January 30th, 2012

Or rather the firewall hoop. I did go and collect the steel the other Saturday. More tube, some flat strap and a 600 x 600 x 6mm plate to put on top of my work bench. The plate alone was about $100NZ. But well worth it. It’s a great, flat surface to work on and a nice, straight edge to bend metal over.

So finally, after days of not doing anything I spent this Saturday welding the flange to the front hoop. I knew it would take a long time even though it seems simple so I made sure I had a whole, uninterrupted day. First an outline of the hoop before I started as a template to be sure it didn’t move while welding it. I just traced it onto the pavement outside my house in chalk. I am sure people must wonder what the hell I am up to.

To provide a face to wrap the aluminium of the body to and a place to  bolt the firewall up against I am welding a flat flange all around the front hoop. It is much easier to work against a flat surface than a round tube! You can’t make it all in one go though so first I made the curved tops. I cut two pieces of steel strap then heated them up red hot using my oxy-acetylene gear. Then I was able to simple bend the flat using the vice. It’s as simple as putting it in the vice and bending it by hand then hammering it (on my new steel plate!) to make sure it stays flat.  I made two to fit the top curves.

IMG_1509_1 IMG_1508_1 Curved tops.

Next I made the corners. These were too tight to make curving some strap so I cut them out of 3mm plate. I made a cardboard template first.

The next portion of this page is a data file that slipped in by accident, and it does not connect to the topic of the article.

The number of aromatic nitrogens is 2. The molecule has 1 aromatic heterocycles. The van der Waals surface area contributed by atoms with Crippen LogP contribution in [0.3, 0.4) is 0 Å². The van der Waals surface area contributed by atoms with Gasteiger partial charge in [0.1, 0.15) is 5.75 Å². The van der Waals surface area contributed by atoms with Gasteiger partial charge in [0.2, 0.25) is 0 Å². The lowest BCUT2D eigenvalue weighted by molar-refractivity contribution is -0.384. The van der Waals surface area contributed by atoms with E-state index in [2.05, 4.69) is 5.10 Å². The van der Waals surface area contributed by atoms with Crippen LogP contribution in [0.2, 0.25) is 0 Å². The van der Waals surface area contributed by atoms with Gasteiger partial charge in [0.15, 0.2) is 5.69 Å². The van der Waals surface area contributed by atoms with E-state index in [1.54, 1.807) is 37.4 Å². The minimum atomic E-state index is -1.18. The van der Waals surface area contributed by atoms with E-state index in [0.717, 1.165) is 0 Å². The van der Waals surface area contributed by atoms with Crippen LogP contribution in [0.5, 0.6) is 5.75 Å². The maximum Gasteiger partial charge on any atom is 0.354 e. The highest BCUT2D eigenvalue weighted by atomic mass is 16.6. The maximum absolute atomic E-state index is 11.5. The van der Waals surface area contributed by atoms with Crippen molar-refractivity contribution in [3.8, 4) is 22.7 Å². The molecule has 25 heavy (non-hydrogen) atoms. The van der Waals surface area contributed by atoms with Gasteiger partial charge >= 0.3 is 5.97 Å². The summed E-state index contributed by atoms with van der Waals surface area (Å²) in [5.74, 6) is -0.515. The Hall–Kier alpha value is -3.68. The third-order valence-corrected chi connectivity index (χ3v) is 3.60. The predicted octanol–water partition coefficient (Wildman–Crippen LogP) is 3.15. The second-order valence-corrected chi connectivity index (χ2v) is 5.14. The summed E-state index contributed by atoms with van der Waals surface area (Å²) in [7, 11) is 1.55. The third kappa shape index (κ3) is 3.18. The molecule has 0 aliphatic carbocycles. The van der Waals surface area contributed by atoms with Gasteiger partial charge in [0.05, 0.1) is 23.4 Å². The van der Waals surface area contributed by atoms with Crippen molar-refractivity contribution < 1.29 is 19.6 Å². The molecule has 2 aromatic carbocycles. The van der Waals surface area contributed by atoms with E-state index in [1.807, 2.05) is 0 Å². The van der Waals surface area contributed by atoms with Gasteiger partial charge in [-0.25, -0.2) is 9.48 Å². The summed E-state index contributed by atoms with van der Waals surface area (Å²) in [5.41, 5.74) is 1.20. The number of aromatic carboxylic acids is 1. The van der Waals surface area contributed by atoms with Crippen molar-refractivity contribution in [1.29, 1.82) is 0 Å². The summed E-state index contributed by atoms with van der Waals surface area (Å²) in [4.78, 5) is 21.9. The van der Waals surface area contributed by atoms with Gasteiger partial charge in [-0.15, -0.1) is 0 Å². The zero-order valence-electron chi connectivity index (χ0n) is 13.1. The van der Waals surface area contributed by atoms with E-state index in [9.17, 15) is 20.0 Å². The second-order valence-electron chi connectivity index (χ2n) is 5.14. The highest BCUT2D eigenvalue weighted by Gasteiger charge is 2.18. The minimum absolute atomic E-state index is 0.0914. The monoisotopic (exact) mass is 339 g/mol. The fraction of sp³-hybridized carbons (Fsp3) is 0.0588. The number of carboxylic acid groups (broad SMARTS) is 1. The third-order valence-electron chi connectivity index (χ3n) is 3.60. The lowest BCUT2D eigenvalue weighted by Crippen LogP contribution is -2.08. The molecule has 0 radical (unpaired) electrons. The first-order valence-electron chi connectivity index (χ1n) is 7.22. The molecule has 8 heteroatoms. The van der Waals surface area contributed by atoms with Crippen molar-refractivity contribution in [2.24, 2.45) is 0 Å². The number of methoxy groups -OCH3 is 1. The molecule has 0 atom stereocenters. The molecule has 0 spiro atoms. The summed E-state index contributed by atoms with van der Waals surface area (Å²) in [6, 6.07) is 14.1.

IMG_1510_1 Template corners.

The rest was just a vertical piece so I cut some strap to the right length.

Next you weld it all together. I used a wooden board with some nails in it as a guide to hold everything against. Of course the board catches fire as soon as you start welding but that’s all part of the fun!

IMG_1512_1 Template board.

I welded all the pieces in short lengths to try to minimise the distortion the welding caused.I just MIG welded it since that was the fastest and easiest way.

It still distorted. To straighten it I used the oxy-acetylene again to heat everything up again and hammered it flat. I didn’t try to weld all the way around. Stitch welding will be fine. It welded on both side so is plenty strong. I used a sanding disc on the angle grinder to grind the welds flat. Unfortunately I caught and edge and the sanding disc backing wheel got damaged. Have to throw that one away and get another!

IMG_1519_1 Shattered backing plate.

The angle grinder is such a dangerous tool. It’s very easy to get complacent with it but if it goes wrong and that thing hits you whatever sanding or grinding disc you have on it is no match for flesh so it will go right through you. I already have a small scar on the back of my hand from angle grinding, I don’t want more!

IMG_1516_1 IMG_1517_1 Welded flange.

Once finished I tired it on the car and found it had moved slightly. Comparing against my footpath template confirmed so I used more oxy-acetylene to heat things up and bend them to the right shape. Eventually I ran out of acetylene! That’s not too bad since I got that bottle in 2007 according to the label! Will have to go swap it during the week.

IMG_1521_1 IMG_1522_1 Hoop on the car.

With the hoop on the car everything actually still lined up! Well, mostly. I still think the hoop is slightly off perpendicular to the floor. Then again the floor isn’t exactly flat! So it should be good enough.

Joss popped round to check on my lack of progress I guess and he thinks it looks good. He is keen to see the thing take shape!  So onto the next step, making the firewall from sheet steel. This takes some careful measuring and planning.

I was hoping to do that today but I got distracted on another project and my broken lathe. My mini lathe broke and by the time I fixed that it was 3:30 so no time to start on the firewall. We have another long weekend next weekend so will start on that then.


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